This design memo describes a strategy implemented in Introductory Biology for non-majors during the Fall 2014 Semester. This exercise was implemented in the lecture portion of the course over a series of 3 different lectures throughout the semester. The goal of the exercise was to help non science majors better evaluate scientific information as well as become engaged in the subject matter.
What is the strategy?
Two weeks after completing the lab activity, students were required to bring 2 copies of their lab reports for an in-class peer review activity. During lab class, each student graded the formal lab reports of two of their classmates using the grading rubric given to them at the beginning of the semester. This means that each student had their formal lab report graded by two of their classmates. After receiving input and grades from their peers, students had 1 week to incorporate revisions before turning in a final copy to their instructors.
At the first class meeting during the third week of the semester I post a few articles on blackboard as assigned reading before they come to class. In class I walk them through the articles and how to evaluate the validity of the information included. During the sixth week I provide more articles this time on specific topics related to what we’ve already discussed this semester and post them on blackboard for students to read before coming to class. In class in groups students choose one article and assesses credibility and validity of the article (based on checklist provided on blackboard). Before the next class students post credibility of article results on blackboard. During the tenth week I ask students to find their own articles about something of interest related to the topics we’ve discussed in class during the semester. Students then post the article and a two paragraph summary of the article as well as the checklist of credibility on a discussion board on blackboard.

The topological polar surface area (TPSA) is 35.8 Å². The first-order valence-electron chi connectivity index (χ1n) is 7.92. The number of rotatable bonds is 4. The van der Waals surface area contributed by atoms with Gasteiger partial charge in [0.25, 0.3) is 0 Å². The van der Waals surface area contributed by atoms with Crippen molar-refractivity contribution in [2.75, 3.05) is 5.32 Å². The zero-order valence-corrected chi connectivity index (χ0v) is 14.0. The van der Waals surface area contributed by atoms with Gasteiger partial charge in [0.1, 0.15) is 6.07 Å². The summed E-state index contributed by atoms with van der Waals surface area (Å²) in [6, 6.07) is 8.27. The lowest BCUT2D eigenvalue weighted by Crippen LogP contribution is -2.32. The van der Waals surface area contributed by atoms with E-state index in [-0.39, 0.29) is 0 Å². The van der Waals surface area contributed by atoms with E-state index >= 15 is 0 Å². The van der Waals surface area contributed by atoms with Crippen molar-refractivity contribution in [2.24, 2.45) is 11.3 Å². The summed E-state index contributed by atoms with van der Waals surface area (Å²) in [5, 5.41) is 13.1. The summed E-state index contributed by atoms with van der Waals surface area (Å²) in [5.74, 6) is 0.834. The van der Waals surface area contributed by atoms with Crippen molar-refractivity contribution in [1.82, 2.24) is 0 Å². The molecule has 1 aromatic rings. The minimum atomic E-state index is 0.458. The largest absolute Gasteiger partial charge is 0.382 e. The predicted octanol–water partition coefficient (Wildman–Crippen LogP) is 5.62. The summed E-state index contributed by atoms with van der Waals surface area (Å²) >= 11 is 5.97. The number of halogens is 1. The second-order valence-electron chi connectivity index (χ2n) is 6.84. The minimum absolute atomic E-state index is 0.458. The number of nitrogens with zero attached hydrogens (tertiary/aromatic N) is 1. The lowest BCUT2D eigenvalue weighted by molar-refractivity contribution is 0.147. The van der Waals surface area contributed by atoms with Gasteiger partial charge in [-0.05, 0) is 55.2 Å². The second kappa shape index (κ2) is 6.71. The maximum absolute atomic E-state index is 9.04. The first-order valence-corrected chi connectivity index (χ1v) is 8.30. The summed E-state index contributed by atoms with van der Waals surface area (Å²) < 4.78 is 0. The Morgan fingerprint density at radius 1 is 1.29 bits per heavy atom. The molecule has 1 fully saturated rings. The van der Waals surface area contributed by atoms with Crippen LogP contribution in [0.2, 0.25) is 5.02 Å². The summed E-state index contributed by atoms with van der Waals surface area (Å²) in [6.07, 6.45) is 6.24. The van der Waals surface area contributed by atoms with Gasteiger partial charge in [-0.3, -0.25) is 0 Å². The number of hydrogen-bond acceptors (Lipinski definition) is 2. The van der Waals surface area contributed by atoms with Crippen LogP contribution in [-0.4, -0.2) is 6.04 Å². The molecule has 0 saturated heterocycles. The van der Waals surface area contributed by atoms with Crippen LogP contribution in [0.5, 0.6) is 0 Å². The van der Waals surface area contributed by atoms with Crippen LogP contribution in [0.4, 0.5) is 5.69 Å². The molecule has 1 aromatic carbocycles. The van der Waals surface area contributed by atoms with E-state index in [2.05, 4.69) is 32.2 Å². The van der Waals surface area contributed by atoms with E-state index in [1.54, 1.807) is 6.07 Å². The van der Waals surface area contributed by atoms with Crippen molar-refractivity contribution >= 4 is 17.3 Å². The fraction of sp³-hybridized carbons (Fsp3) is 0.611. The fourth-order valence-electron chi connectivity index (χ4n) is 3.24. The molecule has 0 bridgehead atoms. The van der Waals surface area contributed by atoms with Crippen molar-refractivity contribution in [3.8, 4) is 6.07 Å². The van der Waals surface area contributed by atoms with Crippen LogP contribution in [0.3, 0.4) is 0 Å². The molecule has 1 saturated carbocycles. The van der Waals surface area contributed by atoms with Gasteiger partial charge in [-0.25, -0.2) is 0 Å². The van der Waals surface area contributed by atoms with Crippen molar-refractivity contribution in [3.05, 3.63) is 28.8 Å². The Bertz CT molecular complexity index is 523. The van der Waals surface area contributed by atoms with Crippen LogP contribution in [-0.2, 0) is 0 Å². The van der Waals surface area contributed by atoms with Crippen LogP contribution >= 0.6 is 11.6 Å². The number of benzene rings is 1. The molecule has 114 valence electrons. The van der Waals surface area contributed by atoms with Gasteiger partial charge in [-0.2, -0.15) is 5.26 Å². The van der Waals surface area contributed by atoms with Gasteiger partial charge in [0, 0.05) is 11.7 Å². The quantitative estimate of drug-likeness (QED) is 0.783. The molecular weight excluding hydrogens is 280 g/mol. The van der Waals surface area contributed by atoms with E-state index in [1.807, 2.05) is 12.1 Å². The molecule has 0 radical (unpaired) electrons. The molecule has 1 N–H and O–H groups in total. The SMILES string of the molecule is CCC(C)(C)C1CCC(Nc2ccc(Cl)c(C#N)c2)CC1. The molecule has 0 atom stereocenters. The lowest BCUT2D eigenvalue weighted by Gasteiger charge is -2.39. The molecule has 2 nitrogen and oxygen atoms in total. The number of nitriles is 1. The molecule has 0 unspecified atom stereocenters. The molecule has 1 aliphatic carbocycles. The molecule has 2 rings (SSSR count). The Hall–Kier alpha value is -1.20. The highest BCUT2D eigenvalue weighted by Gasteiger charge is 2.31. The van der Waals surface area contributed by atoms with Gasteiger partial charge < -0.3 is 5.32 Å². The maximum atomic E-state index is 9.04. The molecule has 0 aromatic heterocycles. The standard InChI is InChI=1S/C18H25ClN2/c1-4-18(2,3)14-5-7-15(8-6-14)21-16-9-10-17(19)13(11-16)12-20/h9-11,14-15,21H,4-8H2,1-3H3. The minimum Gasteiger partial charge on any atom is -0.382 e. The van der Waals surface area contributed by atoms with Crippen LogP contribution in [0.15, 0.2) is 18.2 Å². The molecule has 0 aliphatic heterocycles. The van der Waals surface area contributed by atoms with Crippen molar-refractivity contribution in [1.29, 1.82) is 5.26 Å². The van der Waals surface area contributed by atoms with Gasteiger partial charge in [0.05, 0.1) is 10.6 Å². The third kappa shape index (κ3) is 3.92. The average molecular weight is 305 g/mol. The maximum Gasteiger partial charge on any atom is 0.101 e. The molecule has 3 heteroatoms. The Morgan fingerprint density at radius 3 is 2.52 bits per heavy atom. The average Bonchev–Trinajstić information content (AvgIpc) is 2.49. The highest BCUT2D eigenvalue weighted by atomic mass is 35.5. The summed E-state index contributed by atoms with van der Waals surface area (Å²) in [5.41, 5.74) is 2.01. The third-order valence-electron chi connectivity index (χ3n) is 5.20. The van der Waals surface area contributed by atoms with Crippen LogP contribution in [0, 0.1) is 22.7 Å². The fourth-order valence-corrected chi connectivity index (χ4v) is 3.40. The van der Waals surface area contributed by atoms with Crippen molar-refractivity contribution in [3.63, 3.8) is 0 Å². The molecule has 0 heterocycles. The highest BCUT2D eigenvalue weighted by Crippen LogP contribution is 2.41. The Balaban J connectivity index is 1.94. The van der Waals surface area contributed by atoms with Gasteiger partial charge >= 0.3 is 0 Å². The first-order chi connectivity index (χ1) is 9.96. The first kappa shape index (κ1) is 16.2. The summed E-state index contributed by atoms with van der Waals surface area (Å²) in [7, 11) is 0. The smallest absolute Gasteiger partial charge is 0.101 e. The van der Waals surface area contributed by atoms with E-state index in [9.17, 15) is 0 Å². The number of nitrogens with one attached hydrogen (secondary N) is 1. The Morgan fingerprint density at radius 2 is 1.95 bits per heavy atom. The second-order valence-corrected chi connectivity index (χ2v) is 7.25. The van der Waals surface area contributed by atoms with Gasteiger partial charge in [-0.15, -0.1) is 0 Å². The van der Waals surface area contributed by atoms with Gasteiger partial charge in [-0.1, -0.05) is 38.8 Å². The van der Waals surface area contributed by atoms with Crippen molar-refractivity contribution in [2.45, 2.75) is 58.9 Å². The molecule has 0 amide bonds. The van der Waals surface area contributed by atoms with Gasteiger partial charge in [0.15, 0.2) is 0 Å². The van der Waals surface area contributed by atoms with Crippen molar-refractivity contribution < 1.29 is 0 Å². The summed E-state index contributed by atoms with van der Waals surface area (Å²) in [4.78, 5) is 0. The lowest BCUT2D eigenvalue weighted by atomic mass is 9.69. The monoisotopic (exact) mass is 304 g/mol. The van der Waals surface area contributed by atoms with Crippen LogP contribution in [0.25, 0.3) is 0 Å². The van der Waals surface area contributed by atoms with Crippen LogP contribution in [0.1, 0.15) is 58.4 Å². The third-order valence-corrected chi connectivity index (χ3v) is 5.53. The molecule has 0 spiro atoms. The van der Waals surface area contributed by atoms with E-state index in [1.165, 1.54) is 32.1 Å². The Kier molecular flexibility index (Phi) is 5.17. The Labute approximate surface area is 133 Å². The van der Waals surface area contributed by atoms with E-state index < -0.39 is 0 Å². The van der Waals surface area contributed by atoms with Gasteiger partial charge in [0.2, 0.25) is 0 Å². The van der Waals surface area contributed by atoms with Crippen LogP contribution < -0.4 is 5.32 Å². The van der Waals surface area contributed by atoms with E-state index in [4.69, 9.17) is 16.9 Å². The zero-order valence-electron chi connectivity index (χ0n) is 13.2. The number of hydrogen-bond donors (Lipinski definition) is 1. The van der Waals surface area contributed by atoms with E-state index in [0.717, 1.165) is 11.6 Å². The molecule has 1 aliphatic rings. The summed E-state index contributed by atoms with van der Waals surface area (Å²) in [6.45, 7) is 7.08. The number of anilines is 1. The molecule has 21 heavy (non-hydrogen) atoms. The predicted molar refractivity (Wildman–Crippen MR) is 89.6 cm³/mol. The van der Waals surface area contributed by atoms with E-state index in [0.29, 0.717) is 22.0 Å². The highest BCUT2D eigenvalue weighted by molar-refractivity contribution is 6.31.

Why should I use it?
(How are they useful for the students? How are they useful to the instructor?)
I use this exercise to encourage students to question the validity of the information that they read. The exercise also forces them to seek biological information and to engage in the material beyond my lectures and what they read in the textbook. It also has student working in groups and discussing biological issues which further raises awareness of biological issues, and helps them to think critically about the information that they do read.
How do these tasks fit into my class? How long will they take?
I dedicate about 30 minutes to complete this task in each of three different lecture sessions. The topics always relate back to other material that we have discussed in lecture but go more in depth thus reinforcing some of the material that was already presented.
How should I grade these problems? Should I grade these problems?
I grade these problems because students most likely wouldn’t do them if they couldn’t earn points for their efforts. I add these exercises to the larger grouping of homework assignments throughout the semester. Each exercise is worth 10 points and count as the homework for the week. Each week of the semester has a different 10 point homework assignment.
What pitfalls do I need to avoid?
A solid rubric or checklist for assessing credibility is critical, without it the students won’t know what information to look for in their articles. Students also need to be given potential sources of where to find articles.
What do I need to explain to my students about this new classroom activity?
One should explain what the assignment is, why you are assigning it, and how it will be graded. The assignment is a means to instruct students on how to evaluate scientific information and it is being assigned to help students think critically about the information that they read. I give them a rubric for the grading.